And Nebraska’s attorney general has singled out a different PAE for making potentially “false, misleading, or deceptive statements,” engaging in “baseless harassment,” and sending demand letters that “serve to advance no valid legal purpose.” In response, the company has sued the attorney general.
Striking a balance between patent rights and consumer protection in the context of patent litigation is not one of Congress’s strengths.
PAEs have gotten so nasty in their efforts that one California company, FindTheBest.com, has launched an unusual legal attack against a PAE called Lumen View Technology: accusing it of a violation of the Racketeer Influenced and Corrupt Organizations Act. FindTheBest claims that Lumen View and other affiliated entities have worked in concert to extort licensing fees and other settlements from a variety of companies. (Full disclosure: FindTheBest’s attorney, Joseph Leventhal, is a personal friend and colleague, although I have no involvement in the case).
But are these various efforts likely to serve their intended purposes? And, per the law of unintended consequences, might they go too far? I think the answers to these questions are, respectively, “mostly” and “quite possibly.”
There is no question that the patent troll problem has worsened in recent years, both in perception and in reality. Several PAEs have begun targeting consumers, end users, and even nonprofits with demand letters and litigation — attacks that are legally permissible but inherently suspect, as the recipients of those letters and lawsuits are least able and willing to hire attorneys to fight back against them.
Understandably, many in the technology sector expected the aforementioned America Invents Act to thwart most of these abuses, and when it did not, they have sought further-reaching changes to the patent regime.
But we must be skeptical of Congress’s ability to confront these issues, and not just because of Washington’s recent fiscal fiascoes. Striking a balance between patent rights and consumer protection in the context of patent litigation is not one of Congress’s strengths, to put it mildly.
In the words of Paul Michel, the former chief judge of the Federal Circuit (the court that handles patent appeals) “Congress can’t micromanage litigation effectively” and generally has an “abysmal” comprehension of patent law.
Some congressional efforts, in particular the SHIELD Act, deserve a fair hearing. Under current law, compelling the losing party to pay the winner’s attorney’s fees generally requires “exceptional” circumstances. But perhaps relaxing that standard somewhat is warranted.
The patent statute imposes no requirement that a patent holder actually practice its patent.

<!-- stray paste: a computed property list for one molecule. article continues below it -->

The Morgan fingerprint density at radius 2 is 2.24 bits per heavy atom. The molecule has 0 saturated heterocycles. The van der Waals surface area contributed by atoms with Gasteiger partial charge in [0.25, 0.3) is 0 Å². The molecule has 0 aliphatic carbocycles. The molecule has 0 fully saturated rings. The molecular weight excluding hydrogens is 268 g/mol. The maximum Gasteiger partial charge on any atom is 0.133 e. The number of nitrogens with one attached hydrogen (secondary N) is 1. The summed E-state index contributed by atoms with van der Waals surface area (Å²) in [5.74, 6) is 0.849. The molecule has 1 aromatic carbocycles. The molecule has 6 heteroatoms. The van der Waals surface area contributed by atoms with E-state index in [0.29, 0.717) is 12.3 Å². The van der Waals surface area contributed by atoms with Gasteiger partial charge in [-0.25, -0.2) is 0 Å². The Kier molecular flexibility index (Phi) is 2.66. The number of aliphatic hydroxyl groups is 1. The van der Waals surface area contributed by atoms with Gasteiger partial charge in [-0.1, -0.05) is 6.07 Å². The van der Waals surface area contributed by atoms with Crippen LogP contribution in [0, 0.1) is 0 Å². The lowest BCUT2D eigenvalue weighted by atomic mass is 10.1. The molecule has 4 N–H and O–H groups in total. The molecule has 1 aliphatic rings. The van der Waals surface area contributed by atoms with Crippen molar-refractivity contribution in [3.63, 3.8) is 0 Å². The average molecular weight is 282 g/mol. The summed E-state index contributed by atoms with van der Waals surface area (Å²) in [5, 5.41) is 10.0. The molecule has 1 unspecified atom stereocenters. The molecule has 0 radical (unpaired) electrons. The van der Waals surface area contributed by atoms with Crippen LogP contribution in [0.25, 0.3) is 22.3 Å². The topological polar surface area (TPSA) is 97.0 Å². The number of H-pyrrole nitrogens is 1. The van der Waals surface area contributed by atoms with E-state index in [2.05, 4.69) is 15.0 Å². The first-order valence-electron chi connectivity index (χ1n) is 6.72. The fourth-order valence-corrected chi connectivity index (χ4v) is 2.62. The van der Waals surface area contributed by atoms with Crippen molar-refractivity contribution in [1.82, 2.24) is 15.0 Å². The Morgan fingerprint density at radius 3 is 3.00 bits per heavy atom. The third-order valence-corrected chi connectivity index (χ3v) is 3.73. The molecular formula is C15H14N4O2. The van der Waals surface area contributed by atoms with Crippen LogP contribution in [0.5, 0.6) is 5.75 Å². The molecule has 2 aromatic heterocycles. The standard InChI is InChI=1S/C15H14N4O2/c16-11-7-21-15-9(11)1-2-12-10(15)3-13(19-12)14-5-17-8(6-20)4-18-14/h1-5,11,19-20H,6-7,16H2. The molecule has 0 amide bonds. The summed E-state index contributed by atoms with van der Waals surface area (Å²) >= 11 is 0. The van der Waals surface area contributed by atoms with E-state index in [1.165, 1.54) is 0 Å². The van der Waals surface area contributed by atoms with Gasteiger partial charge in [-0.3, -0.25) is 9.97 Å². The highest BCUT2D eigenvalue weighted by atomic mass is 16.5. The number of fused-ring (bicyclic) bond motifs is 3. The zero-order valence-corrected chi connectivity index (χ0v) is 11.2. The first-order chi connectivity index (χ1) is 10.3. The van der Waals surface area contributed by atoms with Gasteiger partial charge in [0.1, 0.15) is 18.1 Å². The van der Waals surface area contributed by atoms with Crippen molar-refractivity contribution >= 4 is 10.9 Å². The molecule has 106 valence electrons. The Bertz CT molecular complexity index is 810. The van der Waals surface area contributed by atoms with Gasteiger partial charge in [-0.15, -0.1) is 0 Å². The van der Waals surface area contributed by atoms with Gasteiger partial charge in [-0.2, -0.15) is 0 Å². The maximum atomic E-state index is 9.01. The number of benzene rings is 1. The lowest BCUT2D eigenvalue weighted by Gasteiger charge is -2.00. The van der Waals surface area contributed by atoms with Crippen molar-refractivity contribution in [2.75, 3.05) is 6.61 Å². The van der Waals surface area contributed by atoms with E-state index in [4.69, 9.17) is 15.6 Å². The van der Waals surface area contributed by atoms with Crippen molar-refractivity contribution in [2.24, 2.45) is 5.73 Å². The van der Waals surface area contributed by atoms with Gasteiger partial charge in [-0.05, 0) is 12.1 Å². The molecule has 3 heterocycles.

“One possible solution,” Leventhal says, “is to lower the exceptional case standard and go back to the 1946 standard of judicial ‘discretion’ so that the prospect of paying a winning defendant’s attorney’s fees is more likely than under the current standard.” Of course, lowering this threshold may impose a chilling effect on patentees with legitimate grievances, so it requires very careful consideration.
Another potential remedy would involve shielding consumers, other end users, and nonprofits from liability, or at least capping the damages to which they may be exposed. To be sure, consumers and charity organizations are not immune from the patent statute; they get — and deserve — no blank check to infringe patents. But largely because their pockets are shallower, and because it is hard to prevail in court against a nonprofit, they have rarely been the targets of patent litigation. Yet if those taboos are eroding, perhaps it is time to reinforce them by tweaking the rules.
But overall, the bedeviling problem of distinguishing true patent trolls from legitimate licensing companies persists. “The problem is clear, but the solution is not,” Leventhal says.
And so the debate rages on. The complete version of Ibsen’s quote is: “To live is to war with trolls, in the holds of the heart and mind.” In fighting against abuses of the patent system by modern-day trolls, we must take care to use both our hearts and our minds.
Michael M. Rosen, a contributor to The American, is an attorney and writer in San Diego.
Image by Dianna Ingram / Bergman Group
Although the problem of patent trolls is growing rapidly — a majority of patent lawsuits now involve such entities, costing billions of dollars annually — we should take care in our efforts to combat them.